Do you have any doubts we live in a litigious society? Check out this food fight.
Is there free speech in this country? For pornography, yes. For pizza, no.
In January a Dallas, Tex. federal magistrate, William Sanderson Jr., declared that Papa Johns slogan "Better Ingredients. Better Pizza," was misleading and deceptive. He awarded the plaintiff, Pizza Hut, $468,000 in damages and ordered Papa Johns International to abandon the slogan.
How did the judge know that Papa Johns ingredients were not better? He checked out the dough and the sauce and concluded that the two brands of pizza were similar. Should the decision stand, commercial speech, never high in the pantheon of civil liberties, will be in a parlous state.
Burger King claims its hamburger "just tastes better." Can McDonalds litigate the point? Snapple brags its "made from the best stuff on earth." Will owner Triarc have to prove that claim? In the pizza world theres Mr. Gattis "Best Pizza in Town" and the slogan "The Best Pizzas Under One Roof." That last one belongs to — youll never guess — Pizza Hut.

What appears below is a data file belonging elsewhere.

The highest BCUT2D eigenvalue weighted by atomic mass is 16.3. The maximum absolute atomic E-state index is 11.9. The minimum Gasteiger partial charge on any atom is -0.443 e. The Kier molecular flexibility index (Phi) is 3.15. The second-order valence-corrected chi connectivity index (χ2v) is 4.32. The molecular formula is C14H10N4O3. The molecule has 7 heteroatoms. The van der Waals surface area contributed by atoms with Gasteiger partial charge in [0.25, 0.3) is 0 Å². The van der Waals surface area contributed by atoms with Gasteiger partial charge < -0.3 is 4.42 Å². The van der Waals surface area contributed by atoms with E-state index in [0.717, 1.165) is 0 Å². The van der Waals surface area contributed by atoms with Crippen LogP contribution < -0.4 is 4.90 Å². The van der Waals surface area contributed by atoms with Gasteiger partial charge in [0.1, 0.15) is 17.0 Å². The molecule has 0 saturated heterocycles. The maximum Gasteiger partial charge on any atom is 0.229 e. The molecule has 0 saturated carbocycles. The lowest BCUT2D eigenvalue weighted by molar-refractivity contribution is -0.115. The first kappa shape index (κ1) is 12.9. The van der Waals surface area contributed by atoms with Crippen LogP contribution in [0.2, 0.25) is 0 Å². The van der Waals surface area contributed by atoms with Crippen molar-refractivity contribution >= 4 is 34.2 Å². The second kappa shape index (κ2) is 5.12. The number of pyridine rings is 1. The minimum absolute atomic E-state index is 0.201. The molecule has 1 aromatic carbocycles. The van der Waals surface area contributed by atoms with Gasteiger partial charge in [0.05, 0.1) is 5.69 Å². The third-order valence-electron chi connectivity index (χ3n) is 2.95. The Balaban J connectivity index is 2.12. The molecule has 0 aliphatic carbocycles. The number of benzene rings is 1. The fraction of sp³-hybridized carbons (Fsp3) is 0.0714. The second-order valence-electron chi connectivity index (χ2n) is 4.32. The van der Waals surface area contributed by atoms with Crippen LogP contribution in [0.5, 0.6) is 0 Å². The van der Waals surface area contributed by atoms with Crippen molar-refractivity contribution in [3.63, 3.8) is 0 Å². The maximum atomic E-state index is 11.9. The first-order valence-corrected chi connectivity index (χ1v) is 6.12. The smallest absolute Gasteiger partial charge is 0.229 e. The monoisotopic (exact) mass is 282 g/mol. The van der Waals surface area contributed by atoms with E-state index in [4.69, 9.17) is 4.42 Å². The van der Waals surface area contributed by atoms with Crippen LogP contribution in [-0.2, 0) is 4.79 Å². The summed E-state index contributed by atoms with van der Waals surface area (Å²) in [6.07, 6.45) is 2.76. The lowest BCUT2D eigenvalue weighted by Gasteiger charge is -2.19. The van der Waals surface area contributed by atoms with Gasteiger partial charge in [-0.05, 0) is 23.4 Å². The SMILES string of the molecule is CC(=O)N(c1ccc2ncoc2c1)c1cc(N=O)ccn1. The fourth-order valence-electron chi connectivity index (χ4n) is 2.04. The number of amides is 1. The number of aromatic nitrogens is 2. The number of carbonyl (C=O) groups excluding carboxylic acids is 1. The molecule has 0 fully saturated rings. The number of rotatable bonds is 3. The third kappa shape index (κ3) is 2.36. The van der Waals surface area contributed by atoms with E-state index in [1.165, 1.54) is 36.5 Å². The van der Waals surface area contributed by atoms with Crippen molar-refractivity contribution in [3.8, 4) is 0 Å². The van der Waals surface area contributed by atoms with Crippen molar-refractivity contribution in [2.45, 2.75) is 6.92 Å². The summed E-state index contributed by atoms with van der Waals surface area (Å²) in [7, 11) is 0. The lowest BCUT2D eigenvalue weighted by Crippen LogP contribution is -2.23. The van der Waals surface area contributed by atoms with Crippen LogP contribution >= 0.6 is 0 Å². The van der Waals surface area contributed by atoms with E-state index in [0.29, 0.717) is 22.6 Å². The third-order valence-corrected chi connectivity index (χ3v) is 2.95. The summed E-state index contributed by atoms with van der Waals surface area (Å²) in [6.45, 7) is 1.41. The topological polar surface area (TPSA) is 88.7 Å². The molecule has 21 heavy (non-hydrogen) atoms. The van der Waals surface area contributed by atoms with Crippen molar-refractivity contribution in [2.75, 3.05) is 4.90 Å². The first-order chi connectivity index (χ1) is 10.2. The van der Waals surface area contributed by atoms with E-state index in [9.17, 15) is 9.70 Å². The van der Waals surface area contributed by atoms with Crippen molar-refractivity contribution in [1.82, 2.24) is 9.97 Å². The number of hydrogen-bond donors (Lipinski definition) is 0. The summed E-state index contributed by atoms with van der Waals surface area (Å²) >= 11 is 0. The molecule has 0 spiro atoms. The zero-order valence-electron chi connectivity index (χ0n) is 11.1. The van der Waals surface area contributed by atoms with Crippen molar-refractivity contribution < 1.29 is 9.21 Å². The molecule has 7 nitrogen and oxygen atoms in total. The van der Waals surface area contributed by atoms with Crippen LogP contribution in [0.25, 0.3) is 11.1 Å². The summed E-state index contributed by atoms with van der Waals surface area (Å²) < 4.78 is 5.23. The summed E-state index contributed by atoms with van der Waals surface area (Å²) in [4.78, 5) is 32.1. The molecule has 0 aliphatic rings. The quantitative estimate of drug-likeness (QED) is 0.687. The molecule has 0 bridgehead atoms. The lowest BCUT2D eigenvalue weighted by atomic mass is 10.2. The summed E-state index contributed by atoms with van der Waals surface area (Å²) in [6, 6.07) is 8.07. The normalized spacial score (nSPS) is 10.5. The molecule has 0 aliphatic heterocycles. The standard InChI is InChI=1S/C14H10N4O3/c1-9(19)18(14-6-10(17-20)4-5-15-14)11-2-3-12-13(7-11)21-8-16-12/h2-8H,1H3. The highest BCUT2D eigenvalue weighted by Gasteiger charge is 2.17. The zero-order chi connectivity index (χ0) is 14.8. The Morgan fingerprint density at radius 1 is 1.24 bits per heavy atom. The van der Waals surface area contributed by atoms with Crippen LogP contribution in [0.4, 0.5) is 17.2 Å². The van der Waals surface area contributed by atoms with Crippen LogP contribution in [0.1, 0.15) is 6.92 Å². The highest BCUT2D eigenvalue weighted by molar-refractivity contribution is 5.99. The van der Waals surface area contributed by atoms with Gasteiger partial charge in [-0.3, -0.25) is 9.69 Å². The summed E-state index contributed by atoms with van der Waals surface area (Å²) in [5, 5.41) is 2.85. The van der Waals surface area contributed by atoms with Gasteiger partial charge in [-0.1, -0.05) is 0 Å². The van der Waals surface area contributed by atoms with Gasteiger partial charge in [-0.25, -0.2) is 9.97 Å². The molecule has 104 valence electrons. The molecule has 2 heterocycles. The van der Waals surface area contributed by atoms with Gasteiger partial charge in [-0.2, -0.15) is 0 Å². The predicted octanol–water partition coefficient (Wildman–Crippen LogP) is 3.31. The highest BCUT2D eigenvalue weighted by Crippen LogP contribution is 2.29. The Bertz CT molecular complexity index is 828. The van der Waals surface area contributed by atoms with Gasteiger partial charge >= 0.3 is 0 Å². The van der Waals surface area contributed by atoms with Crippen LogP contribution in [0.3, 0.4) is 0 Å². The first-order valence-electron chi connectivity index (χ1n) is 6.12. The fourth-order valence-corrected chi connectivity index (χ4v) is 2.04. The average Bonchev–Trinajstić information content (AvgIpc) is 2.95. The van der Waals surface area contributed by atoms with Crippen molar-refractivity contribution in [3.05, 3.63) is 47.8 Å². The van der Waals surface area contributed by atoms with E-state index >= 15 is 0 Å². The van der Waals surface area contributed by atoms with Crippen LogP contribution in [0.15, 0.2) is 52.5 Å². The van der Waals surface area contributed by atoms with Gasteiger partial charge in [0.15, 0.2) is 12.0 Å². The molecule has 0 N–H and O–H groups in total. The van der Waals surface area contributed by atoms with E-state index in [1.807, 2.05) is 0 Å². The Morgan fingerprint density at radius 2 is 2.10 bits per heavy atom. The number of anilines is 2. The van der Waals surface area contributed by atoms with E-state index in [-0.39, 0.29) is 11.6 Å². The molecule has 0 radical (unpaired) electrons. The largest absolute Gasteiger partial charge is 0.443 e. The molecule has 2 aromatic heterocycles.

Apart from standing as a rather unusual precedent in litigating advertising puffery, the Texas decision is of great consequence to the parties.
If the ruling survives in federal appeals court, it could dramatically change the advertising business. What about slogans like "Virginia is for lovers"? Asks Ronald Rotunda, a professor of constitutional law at the University of Illinois in Champaign: "Are we going to have 49 other states lining up on the federal dockets demanding that Virginia prove it, and a judge deciding whether its true?" Sara Lee Corp. claims that "Nobody doesnt like Sara Lee." Aha! A rival finds someone who doesnt.